Having established completeness and clarity of vision, we can then proceed to analyse the change-readiness of the proposition from five key perspectives (i.e. from the creator, technology, commercial, governance and customer stakeholder groups), loosely based on current and emerging trends affecting the creative industries:  

Five stakeholders

Figure: Five Key Stakeholder Groups*

  1. Content creators – In a multi-everything world, creative artistes must also be multi-talented. It is no longer enough to just sing for your supper – look what this author has resorted to doing.  The content creators in the proposition must be capable of applying their creativity to the entire lifecycle 
  2. Technology providers – This current situation (and this blog post) is a direct  result of disruption caused by Internet and mobile technologies, which enable the multi-everything paradigm of multi-format / multi-channel / multi-platform offerings and experiences so capably delivered by devices such as the iPad etc. The proposition must be able to take advantage of these enablers throughout the entire content lifecycle
  3. The commercial stakeholders – The Creative industries are starting to embrace the multi-everything philosophy, and to paraphrase one speaker at a recent publishing event, the future of multi-publishing is one-third physical, one-third digital, and one-third live events. The commercial model in the proposition needs to be flexible enough to handle all three if necessary 
  4. Legislative and governance stakeholders – The recent spate of IP Reviewsare testament to the fact that a creaking Intellectual Property (IP) system is woefully inadequate to handle the multi-complex threats and opportunities on offer today. The proposition must show how it aims to address challenges presented by a far-too-slowly evolving IP environment  
  5. Customers / end users – Finally, this group of stakeholders encompass all others, and as it is their judgement that really matters to any business, the prime goal of any business venture must be deliver value as early as possible to this group. The ultimate change-readiness test is to demonstrate how the proposition can fail fast and often without losing its hold on the customer / end-user.

Any business proposition that can provide satisfactory answers to the above tests is bound to do well, even without support and investment from my mythical PE fund. However, there are still a couple of very tough but related issues that compound an already perilous creative business environment i.e.:

  • Piracy – and I mean real industrial piracy, (not the “we-have-an-outdated-business-model-so-let’s-just-sue-the-people-formerly-known-as-customers” variety), needs to be addressed at a global level. A recent UK Government report put the cost of cyber crime at £27bn, (of which some £9bn was attributed to IP theft), in the UK alone.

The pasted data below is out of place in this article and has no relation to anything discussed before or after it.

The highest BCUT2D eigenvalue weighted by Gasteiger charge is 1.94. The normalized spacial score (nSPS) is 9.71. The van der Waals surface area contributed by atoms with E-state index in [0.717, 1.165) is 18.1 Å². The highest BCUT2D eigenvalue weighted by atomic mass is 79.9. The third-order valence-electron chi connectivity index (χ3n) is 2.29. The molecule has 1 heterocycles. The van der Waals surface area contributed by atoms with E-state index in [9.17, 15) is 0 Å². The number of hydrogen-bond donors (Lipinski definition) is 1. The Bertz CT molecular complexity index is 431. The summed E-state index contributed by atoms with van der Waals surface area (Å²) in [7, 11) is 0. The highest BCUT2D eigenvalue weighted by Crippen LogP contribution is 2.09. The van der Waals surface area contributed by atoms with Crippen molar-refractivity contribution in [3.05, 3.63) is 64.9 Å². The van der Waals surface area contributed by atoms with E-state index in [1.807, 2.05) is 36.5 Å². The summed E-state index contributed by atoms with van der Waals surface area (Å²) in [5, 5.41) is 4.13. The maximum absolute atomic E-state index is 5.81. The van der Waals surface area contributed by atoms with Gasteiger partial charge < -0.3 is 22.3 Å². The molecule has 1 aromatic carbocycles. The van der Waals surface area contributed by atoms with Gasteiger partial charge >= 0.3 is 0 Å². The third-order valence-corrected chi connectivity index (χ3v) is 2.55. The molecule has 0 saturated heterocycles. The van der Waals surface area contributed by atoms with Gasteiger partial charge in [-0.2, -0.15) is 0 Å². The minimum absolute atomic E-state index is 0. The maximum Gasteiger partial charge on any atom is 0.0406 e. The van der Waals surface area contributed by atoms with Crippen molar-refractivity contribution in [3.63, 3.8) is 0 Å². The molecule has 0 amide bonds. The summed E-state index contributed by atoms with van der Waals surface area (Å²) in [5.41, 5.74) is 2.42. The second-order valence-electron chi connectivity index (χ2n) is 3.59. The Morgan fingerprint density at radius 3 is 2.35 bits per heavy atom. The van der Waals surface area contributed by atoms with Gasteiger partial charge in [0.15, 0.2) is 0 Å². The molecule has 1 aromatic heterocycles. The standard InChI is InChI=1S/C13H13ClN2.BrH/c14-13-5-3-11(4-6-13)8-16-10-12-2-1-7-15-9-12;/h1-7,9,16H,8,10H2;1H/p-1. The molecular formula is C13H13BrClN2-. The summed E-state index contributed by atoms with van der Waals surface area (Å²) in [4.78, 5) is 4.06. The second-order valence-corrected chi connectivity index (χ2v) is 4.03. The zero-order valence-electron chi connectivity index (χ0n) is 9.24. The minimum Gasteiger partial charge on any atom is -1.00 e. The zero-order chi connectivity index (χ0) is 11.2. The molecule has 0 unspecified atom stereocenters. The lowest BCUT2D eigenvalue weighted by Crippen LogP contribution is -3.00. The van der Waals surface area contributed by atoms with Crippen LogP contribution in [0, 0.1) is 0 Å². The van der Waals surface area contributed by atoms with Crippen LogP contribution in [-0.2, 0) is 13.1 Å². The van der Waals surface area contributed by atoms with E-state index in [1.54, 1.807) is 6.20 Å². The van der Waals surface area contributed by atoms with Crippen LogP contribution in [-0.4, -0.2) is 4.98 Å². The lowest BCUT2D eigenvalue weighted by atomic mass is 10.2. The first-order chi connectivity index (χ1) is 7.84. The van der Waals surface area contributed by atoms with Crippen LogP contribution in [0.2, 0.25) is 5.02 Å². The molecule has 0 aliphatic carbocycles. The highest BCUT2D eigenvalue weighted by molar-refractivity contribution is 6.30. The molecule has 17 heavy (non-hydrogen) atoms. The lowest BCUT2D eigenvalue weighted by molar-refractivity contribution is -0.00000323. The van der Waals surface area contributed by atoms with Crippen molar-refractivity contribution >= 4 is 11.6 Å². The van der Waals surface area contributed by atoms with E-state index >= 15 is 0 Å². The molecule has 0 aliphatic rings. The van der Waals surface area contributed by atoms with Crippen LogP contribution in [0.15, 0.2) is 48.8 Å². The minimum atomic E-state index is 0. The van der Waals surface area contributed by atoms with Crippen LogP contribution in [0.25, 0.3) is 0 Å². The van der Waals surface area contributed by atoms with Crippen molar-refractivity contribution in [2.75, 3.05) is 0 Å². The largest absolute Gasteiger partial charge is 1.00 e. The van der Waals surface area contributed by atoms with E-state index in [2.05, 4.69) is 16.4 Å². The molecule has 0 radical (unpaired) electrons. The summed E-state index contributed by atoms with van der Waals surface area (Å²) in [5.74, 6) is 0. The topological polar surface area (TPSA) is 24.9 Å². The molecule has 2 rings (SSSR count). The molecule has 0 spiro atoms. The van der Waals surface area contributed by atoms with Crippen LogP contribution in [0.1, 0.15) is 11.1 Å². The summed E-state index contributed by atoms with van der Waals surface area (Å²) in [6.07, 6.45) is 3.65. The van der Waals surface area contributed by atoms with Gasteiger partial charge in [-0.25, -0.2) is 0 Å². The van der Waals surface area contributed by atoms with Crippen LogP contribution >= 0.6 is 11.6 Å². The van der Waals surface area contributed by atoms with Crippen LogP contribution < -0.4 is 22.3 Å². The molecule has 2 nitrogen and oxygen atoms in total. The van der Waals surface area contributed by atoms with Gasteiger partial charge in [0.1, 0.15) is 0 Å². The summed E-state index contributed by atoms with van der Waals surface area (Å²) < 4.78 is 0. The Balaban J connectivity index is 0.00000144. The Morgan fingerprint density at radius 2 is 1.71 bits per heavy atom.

• Copyright – and all other Intellectual Property systems must evolve to something better able to handle digital complexity. In other words, we must start to simplify and facilitate the whole end-to-end process of IP Rights. Several promising events / debates have and will continue to take place until a workable solution can be found – e.g. the World Copyright Summit and Berklee College / Midem’s Rethink Musicevent each provide an exemplary forum for such worthwhile discourse.
  • Territoriality – is fast becoming an outmoded concept in a globally connected mobile digital world. Creative businesses are increasingly looking to reduce the headache caused by historical remnants of territorial boundaries in a global digital environment.

To conclude, in a multi-everything world, the best approach to creative business innovation is to be fast, flexible and adaptable to change, but also keeping in mind the global reach of digital and mobile technology. It is no different than the business of evolution, except that it is probably happening right this minute on a device near you.

*Image Source: Adapted from The World Beyond Digital Rights Management, BCS 2007

Publishing, Intellectual Property and Private Equity: A Tale of Three Events

March 3, 2011 Leave a comment

It’s not often one gets an opportunity to attend three compelling events in one evening, but as luck would have it, the stars were aligned and I managed to do just that in a mad scramble from one venue to the next. Such are the benefits of living and working in a great city like London, but less so were the thorny issues under debate at each of the three events.

It took a minute to digest and process various messages from these events, but as promised / tweeted, below are three key points, take-away or opinions:

1. Publishers must embrace multi-platform models as business-as-usual (Publishing Expo 2011)

It was standing room only at the Multi-Publishing & Digital Strategies Theatre in a packed final session on “the future of multi-platform publishing”. According to one of the speakers, “the bleeding edge of multi-publishing model is one third print, one third digital, and one third live events.”

Standing Room Only

Publishing Expo 2011: Future of Multi-Publishing

My Comment – Never mind multi-platform, it sounds more like a multi-model approach will be necessary for the entire creative industry, in my opinion.


2. But how do you value Intellectual Property? (IP For Innovation And Growth)